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10/11/2015

- Could you explain a little about your background?

I am one hundred percent Filipino. My parents are both from the Philippines, and that’s where I completed my residency in general medicine and ophthalmology.

- What would have been your next step?

As almost all Filipinos Doctors, do when they finish their residency, my dream was to transfer to the United States to continue my medical training with a fellowship at Harvard Medical School.

- So how did you come in contact with Barraquer?

In 1999, when I was finishing my second year of residency in ophthalmology in Manila, my boss asked me to accompany him to receive a very important doctor from Spain, who came as a guest speaker at the Asia Pacific Congress of Ophthalmology. I was the only person who could speak a little bit of Spanish, since I had learned it as a teenager to understand the lyrics of the songs my favorite band played, Menudo, starring Ricky Martin.

For the next five or six days of the congress, I was accompanying Professor Barraquer and Doña Mariana full time, acting as a driver and translator. There was some connection with the Professor, and at the end of their stay, he offered me to come to Barcelona and work there for some time.

- I Imagine you accepted...

Yes, I agreed. But not because it was my dream, but out of courtesy towards Professor Barraquer. I still wanted to go to Harvard.

- What changed your mind?

When I finished my residency, my mother reminded me of Professor Barraquer, and insisted that I take the opportunity and accept his invitation. I completed the necessary procedures and... here I am! And all thanks to Ricky Martin! (Laughs)

- That sounds like destiny! How many years have you been practicing in the Barraquer Centre?

I came to Spain in 2001, so it has already been fourteen years. I spent two years practicing, did fellowship in four years, and since 2008 I am a collaborator of the Centre.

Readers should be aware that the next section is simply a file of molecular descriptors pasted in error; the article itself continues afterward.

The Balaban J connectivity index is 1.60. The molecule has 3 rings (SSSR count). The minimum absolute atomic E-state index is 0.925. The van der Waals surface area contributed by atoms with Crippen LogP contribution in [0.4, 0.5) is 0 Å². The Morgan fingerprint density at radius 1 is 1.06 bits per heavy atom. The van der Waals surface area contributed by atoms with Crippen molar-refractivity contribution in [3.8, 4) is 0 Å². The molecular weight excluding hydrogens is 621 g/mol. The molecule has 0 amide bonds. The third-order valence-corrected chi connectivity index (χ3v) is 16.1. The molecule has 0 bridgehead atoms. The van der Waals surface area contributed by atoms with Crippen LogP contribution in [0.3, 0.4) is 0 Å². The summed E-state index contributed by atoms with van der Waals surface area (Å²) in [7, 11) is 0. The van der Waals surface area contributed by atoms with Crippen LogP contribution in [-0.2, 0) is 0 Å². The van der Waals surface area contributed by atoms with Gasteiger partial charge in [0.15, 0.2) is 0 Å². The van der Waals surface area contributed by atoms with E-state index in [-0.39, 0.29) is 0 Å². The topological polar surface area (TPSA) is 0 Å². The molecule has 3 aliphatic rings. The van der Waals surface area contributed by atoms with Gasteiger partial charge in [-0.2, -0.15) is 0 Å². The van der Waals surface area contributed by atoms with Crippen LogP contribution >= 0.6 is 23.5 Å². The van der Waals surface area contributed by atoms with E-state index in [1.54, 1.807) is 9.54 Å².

- What is your greatest regret, if any, of working at the Barraquer Centre?

The only regret is that I always wanted to be a doctor so I can help my country, which now I cannot do. But I also believe that being here in Barcelona, and having traveled with the Barraquer Foundation, I was able to help many more people.

- And your greatest satisfaction?

I’m living a dream! As a specialist in cornea and ocular surface, I’m performing surgeries I would had never thought I would do, such as osteoodontokeratoprosthesis, a technique that less than ten surgeons worldwide perform. Professor Barraquer opened his doors to me, and I owe him both my professional and personal life.

- What do you mean when you say that you owe him your personal life?

If I had not come to work to the Barraquer Centre, I would not have met my husband Juan, who is also a surgeon ophthalmologist collaborator of the Center. Everything fits when you have such a close person who can also teach you many things from a large accumulation of professional experience.

- It’s true, everything fits. In conclusion, are there any words of wisdom for those who want to become doctors?

In the Philippines we say, “you get as much as you put in” meaning that the more you give of yourself and put passion in what you do, you will receive as much in return or even more….It is something that applies in both years of study, as in the posterior professional practice. •

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